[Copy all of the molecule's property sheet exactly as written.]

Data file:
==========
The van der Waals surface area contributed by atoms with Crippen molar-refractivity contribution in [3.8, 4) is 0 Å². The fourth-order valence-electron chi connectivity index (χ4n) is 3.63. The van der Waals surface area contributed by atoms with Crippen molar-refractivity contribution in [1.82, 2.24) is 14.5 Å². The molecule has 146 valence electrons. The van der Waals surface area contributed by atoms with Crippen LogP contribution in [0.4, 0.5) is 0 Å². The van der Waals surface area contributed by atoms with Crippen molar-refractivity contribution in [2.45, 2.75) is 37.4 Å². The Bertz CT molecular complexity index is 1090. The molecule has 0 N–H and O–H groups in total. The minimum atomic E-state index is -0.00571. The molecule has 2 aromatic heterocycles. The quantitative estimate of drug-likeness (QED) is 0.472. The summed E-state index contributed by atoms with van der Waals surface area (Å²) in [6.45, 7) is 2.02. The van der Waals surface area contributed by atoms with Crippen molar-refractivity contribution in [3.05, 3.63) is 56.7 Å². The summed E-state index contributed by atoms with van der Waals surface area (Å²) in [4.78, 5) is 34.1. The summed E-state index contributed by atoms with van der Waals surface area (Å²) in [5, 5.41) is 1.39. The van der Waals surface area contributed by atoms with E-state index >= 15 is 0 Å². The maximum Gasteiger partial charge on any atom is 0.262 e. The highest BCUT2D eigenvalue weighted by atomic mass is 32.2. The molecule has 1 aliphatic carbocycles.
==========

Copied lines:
The van der Waals surface area contributed by atoms with Crippen molar-refractivity contribution in [3.8, 4) is 0 Å². The fourth-order valence-electron chi connectivity index (χ4n) is 3.63. The van der Waals surface area contributed by atoms with Crippen molar-refractivity contribution in [1.82, 2.24) is 14.5 Å². The molecule has 146 valence electrons. The van der Waals surface area contributed by atoms with Crippen LogP contribution in [0.4, 0.5) is 0 Å². The van der Waals surface area contributed by atoms with Crippen molar-refractivity contribution in [2.45, 2.75) is 37.4 Å². The Bertz CT molecular complexity index is 1090. The molecule has 0 N–H and O–H groups in total. The minimum atomic E-state index is -0.00571. The molecule has 2 aromatic heterocycles. The quantitative estimate of drug-likeness (QED) is 0.472. The summed E-state index contributed by atoms with van der Waals surface area (Å²) in [6.45, 7) is 2.02. The van der Waals surface area contributed by atoms with Crippen molar-refractivity contribution in [3.05, 3.63) is 56.7 Å². The summed E-state index contributed by atoms with van der Waals surface area (Å²) in [4.78, 5) is 34.1. The summed E-state index contributed by atoms with van der Waals surface area (Å²) in [5, 5.41) is 1.39. The van der Waals surface area contributed by atoms with E-state index >= 15 is 0 Å². The maximum Gasteiger partial charge on any atom is 0.262 e. The highest BCUT2D eigenvalue weighted by atomic mass is 32.2. The molecule has 1 aliphatic carbocycles.